The directive, according to people there at the time, came from the mouth of Wei Jiandong. He was a bureaucrat made local potentate by his twin positions as the head of the village committee and the Communist Party secretary of Raolefu.
The crowd didnt take it well. A video from that evening shows people shoving their way and running to the gates of the courtyard, where they blocked the door. About 30 miles from the dead center of downtown Beijing, Raolefu went spiraling into something between protest and revolt.
Election officials had announced earlier that Wei lost the election to a popular local businessman named Song Jianzhong, whod previously served prison time for fraud. The vote count was 1,025-963 in Songs favor. However, no winner could be declared because Songs total didnt exceed half of all votes collected.
There were reportedly 18 invalid votes and one abstention, leaving 51 ballots missing. People in the crowd yelled that they wanted to see the 51 votes, which officials said were filled out incorrectly. If only five of them went against the committee head, Wei would have been kicked out of office.
China has permitted village-level elections since the 1980s, and they usually are closely supervised affairs. At the committee building at Raolefu, there was a red banner hanging with the Communist Party slogan always adhere to the partys basic line, and some 100 local officials and staff were on hand. But after the villagers blocked the doors, they were in control. The guardrails buffering the leadership from the public suddenly made them look penned inside.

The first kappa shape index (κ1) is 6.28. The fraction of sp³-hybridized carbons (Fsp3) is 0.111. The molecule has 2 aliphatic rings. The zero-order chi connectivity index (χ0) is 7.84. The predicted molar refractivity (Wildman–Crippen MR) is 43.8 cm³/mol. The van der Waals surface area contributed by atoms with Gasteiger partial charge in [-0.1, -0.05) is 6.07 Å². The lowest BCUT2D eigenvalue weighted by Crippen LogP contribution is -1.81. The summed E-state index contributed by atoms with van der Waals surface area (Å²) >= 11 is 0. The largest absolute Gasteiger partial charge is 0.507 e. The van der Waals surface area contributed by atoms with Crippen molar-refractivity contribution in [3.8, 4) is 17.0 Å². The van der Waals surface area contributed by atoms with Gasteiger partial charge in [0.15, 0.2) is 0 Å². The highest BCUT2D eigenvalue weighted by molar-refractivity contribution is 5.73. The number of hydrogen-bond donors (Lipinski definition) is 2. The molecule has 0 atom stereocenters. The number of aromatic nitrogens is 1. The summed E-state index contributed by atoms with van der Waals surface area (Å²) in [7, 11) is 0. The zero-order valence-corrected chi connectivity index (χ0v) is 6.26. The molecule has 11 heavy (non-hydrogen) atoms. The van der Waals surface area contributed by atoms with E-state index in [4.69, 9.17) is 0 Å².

A man in the crowd shouted, How much money did Wei Jiandong give you?
Another turned to one of the police officers guarding the officials and asked, Dont you have a guilty conscience? and used an obscenity.
Locals had been filing petitions in recent years at higher-level government offices, alleging that Wei used his positions to broker illegal real estate deals.
As one of their documents put it: During the eight years of Party Secretary Weis time in office, the land in our village was lost. . . . Most farmers in the village become poorer and poorer.
It added: But the entire family of Wei Jiandong is rich and his family members all drive high-class cars.
POLICE CRACK DOWN
The sparks didnt fly for long in Raolefu. Police swarmed into the village the next day. The voting box, and with it any proof of fraud, was taken away.
The Communist Party let matters calm down for a bit and then made its move. About three weeks after the election, police started rounding up Ma Huimei and her co-defendants, including Song, the man whod run against Wei.
The public security bureau held a meeting with the head of the (prosecutors office) and the court to decide the verdict of this case, said Liang Xiaojun, a Beijing rights lawyer who represented one of the accused. Of course, this was carried out under the coordination of the local political and legal committee, a powerful entity thats used to assert the partys will over law enforcement.
A second attorney involved with the case, hired to defend Song, said the conclave wasnt convened to determine the outcome of the trial but how to handle the situation of the Raolefu villagers activism in general. Its a problem of public security, a problem of social stability, said Gao Yuhui, who works for the Kangda Law Firm, a Beijing operation with extensive political ties.